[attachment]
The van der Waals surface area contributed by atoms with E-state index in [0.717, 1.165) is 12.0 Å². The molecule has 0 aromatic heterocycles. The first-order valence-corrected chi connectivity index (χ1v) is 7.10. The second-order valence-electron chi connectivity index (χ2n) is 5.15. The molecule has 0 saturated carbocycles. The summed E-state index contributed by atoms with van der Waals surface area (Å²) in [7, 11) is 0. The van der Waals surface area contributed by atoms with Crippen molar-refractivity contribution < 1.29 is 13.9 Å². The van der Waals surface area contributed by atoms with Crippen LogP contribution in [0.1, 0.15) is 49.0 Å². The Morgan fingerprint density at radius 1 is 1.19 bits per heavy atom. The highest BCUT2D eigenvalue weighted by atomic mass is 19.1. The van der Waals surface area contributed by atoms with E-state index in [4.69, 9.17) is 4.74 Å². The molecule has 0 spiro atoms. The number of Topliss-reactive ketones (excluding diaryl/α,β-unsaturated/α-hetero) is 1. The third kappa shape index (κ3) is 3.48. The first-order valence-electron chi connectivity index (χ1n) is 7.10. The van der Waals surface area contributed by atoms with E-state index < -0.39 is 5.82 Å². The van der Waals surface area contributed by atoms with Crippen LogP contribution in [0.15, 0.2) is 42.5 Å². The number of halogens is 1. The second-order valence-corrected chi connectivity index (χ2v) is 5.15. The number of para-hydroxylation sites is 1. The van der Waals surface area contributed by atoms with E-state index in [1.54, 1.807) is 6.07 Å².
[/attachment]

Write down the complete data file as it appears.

The van der Waals surface area contributed by atoms with E-state index in [0.717, 1.165) is 12.0 Å². The molecule has 0 aromatic heterocycles. The first-order valence-corrected chi connectivity index (χ1v) is 7.10. The second-order valence-electron chi connectivity index (χ2n) is 5.15. The molecule has 0 saturated carbocycles. The summed E-state index contributed by atoms with van der Waals surface area (Å²) in [7, 11) is 0. The van der Waals surface area contributed by atoms with Crippen molar-refractivity contribution < 1.29 is 13.9 Å². The van der Waals surface area contributed by atoms with Crippen LogP contribution in [0.1, 0.15) is 49.0 Å². The Morgan fingerprint density at radius 1 is 1.19 bits per heavy atom. The highest BCUT2D eigenvalue weighted by atomic mass is 19.1. The van der Waals surface area contributed by atoms with E-state index in [4.69, 9.17) is 4.74 Å². The molecule has 0 spiro atoms. The number of Topliss-reactive ketones (excluding diaryl/α,β-unsaturated/α-hetero) is 1. The third kappa shape index (κ3) is 3.48. The first-order valence-electron chi connectivity index (χ1n) is 7.10. The van der Waals surface area contributed by atoms with E-state index < -0.39 is 5.82 Å². The van der Waals surface area contributed by atoms with Crippen LogP contribution in [0.15, 0.2) is 42.5 Å². The number of halogens is 1. The second-order valence-corrected chi connectivity index (χ2v) is 5.15. The number of para-hydroxylation sites is 1. The van der Waals surface area contributed by atoms with E-state index in [1.54, 1.807) is 6.07 Å².